Speaking plain English to Todoist

One of the key features of Todoist is its “natural language” method of capturing and organizing tasks. Here’s an example:



Take out the trash today 8pm #chores @ian

In Todoist, that translates to a task that is automatically set with a reminder for 8pm today, added to the Chores project, and labeled with my son’s name (so I can look at the label in the app and immediately know what chores he needs to do today). By using this natual language formatting for the tasks, reminders, projects, and labels I have been able to bulk capture tasks as they come up with no secondary processing necessary.

Using the widget is a simple matter to be able to capture the tasks in a format where they are are already organized and ready to be acted upon. The application is much more powerful than just this feature but for now this is making a huge difference for me this week. We’ll see if it holds up over time but I have high hopes that my system may have evolved to be able to leverage Todoist more fully.

Posted in Uncategorized

Using Todoist to get a busy week under control

Too many tasks to manage

This week has been a hectic one with my dear wife out of town on vacation and the overlapping activites of sports and work between the two teens at home taking their toll on my organizational systems. Coupled with my day job I found this week to be a bit more than I expected on the weekly stress scale. To the rescue…Todoist.I needed a way to capture all the individual tasks needed to be done this week. Part of the issue was the tasks were coming fast and furious and capturing them included not on the task to be done but when it needed to be executed. Using my normal tools for this (OneNote, Workflowy, Google Keep) worked with various levels of success, but none of them did the complete job. It was at this point I went back through the archives and decided to give Todoist another try.

Speaking plain English to Todoist

One of the key features of Todoist is its “natural language” method of capturing and organizing tasks. Here’s an example:



Take out the trash today 8pm #chores @ian

In Todoist, that translates to a task that is automatically set with a reminder for 8pm today, added to the Chores project, and labeled with my son’s name (so I can look at the label in the app and immediately know what chores he needs to do today). By using this natual language formatting for the tasks, reminders, projects, and labels I have been able to bulk capture tasks as they come up with no secondary processing necessary.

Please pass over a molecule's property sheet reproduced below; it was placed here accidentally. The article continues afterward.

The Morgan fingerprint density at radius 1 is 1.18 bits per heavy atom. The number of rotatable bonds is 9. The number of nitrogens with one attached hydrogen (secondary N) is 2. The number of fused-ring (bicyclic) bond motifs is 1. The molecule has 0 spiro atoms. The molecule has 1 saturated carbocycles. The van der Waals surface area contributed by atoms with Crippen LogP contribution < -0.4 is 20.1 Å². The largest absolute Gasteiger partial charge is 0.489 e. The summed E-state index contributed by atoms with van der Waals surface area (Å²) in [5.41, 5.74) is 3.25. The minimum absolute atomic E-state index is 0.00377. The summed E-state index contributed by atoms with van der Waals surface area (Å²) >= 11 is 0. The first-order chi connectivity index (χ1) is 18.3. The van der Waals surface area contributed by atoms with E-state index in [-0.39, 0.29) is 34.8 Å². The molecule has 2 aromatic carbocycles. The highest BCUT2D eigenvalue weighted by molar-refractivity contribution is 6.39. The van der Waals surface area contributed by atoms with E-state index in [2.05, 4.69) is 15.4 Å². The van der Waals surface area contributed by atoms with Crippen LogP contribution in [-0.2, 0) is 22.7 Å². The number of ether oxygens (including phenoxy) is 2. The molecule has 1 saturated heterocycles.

Using the widget is a simple matter to be able to capture the tasks in a format where they are are already organized and ready to be acted upon. The application is much more powerful than just this feature but for now this is making a huge difference for me this week. We’ll see if it holds up over time but I have high hopes that my system may have evolved to be able to leverage Todoist more fully.

Posted in Uncategorized

Quick and Dirty Team Task Management using OneNote

I recently received a question as to how to track the tasks for a team in OneNote.  While there are a number of ways to accomplish this, I thought I’d show a quick and dirty way using OneNote 2016.  
Step 1 – Create your task lists

Each member of the team to be managed gets a task list of their own in OneNote.  Create a notebook and then in a section add one page for each team member:

Step 1- Create a task list for each team member
Step 1- Create a task list for each team member
An important part of this step is the use of the To Do Tag.  By default you can add a To Do Tag by tapping Ctrl-1 on your keyboard or clicking on the tag in the Ribbon Bar.
Step 2 – Repeat Step 1 for each team member

When you’re done repeating step 1 each team member should have their own list of tasks.

Step 2 - Create a task list for each remaining member of the team
Step 2 – Create a task list for each remaining member of the team
At this point you can use these lists as they stand to track the work needing to be done by the team.  When a task is finished, you just click on the checkbox to indicate the task is complete.
Step 3 – Full Overview

One of the strengths of OneNote is the ability to aggregate information easily based on tag.  If you click on Find Tags in the Ribbon Bar you’ll get a sidebar similar to this:

Tag Summary view in OneNote 2016
Tag Summary view in OneNote 2016
Once you have the Tag Summary view displayed you can jump to any task just by clicking on it in the list.  This is by default an aggregation for the whole notebook, but you can do it just for the section if you wish.
If you’re planning to meet with your team and want an easy way to review the work that has been done, you can use the Summary Page to generate a new view of the tasks.  NOTE: This does not create a connection to the original tasks but rather a page with copies of them.  If you update information on the summary page it will not transfer to the original tasks.

Click on Create Summary Page at the bottom of the Tag Summary sidebar to generate the page: